You Are Free – Raised Catholic episode 48

The following is a transcript of an episode of the Raised Catholic podcast. To listen to the episode, click here.

Today is episode 48: You Are Free

Hello friends. This week the weather and the fall colors are giving me a kind of sense memory of the first time I ever felt free. I was in third grade, and it was the Wednesday before Thanksgiving.  We had a half-day at school and for some reason I can’t remember now, I was walking home from school without the gaggle of sisters and neighborhood kids that I usually walked home with.  I exited school from a different door than I had ever used before, felt the sun on my face, looked back at the painted construction paper hand-turkeys in the school windows, felt a crunch of frost and leaves under my feet, and this is so clear. I remember smiling to myself, in my very little kid, introverted way and I remember thinking, “life is good and I am free.”  It was the first time I felt what I now know was autonomy, and that feeling was so rare in my childhood, so maybe that’s why it sticks in my mind, alongside another clear memory of an early-morning solo bike ride when I was around the same age.  What these two memories have in common is that I was alone (again, this was so unbelievably rare) and yet I did not feel alone. It was very much like the sun or God or something I could not name was shining and smiling on me. And this was such a lovely feeling of peace and freedom and just feeling seen and known and safe and, I don’t know – I can’t really put words to it, even all these years later. There’s something about that rare feeling of me at age 8 that I find I’m still trying to return to somehow. And how about you?  When in your life have you felt free?  Well, today’s episode is about finding that reality within the context of our faith lives, even when many of the religious voices around us don’t always sound like freedom.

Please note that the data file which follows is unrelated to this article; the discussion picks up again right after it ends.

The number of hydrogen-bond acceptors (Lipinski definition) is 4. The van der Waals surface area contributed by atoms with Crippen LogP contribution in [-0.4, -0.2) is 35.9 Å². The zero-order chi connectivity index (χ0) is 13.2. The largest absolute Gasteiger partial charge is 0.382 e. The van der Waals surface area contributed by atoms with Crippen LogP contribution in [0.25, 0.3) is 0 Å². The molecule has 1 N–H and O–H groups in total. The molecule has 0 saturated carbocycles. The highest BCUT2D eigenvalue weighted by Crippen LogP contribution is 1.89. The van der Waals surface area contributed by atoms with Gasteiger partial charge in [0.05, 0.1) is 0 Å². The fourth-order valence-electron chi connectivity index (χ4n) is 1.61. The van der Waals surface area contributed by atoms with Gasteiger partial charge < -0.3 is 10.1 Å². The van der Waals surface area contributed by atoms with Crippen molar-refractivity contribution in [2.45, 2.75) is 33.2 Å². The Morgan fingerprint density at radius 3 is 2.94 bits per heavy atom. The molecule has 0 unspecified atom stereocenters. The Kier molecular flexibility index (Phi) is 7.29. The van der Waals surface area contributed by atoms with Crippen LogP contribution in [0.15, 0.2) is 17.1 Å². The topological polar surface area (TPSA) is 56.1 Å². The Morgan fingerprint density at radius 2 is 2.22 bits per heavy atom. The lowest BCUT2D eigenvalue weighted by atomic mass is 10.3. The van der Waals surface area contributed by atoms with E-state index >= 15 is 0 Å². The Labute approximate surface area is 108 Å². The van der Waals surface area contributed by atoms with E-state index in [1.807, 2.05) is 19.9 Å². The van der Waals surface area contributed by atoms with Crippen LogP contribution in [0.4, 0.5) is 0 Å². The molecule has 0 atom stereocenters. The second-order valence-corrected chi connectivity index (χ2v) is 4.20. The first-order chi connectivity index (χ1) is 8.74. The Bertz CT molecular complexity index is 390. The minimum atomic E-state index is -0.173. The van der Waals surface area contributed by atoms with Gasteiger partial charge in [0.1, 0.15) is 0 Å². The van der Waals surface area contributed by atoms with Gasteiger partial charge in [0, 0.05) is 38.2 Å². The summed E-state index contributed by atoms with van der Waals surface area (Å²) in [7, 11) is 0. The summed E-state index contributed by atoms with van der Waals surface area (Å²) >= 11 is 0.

If you were born and raised Catholic, it just might be that the word ‘freedom’ kind of feels like the opposite of the word ‘faith’.  After all, there were so many rules and obligations, so many things we had to do, places we had to be, and prayers that had to be said when we were kids growing up Catholic. None of that had that ‘walking outside in the sunshine’ feeling to it, I know.  And these days, here in the US, putting together those two words – faith and freedom – well, it can sound like a certain fear-based political argument that we might hear a lot these days, like someone’s trying to take the practice of our faith or they’re trying to take our freedom and so this can put us in a mindset of scarcity and anxiety to the point that we don’t feel free at all.

For Christians, faith and freedom are linked for sure, but maybe not in the way we think.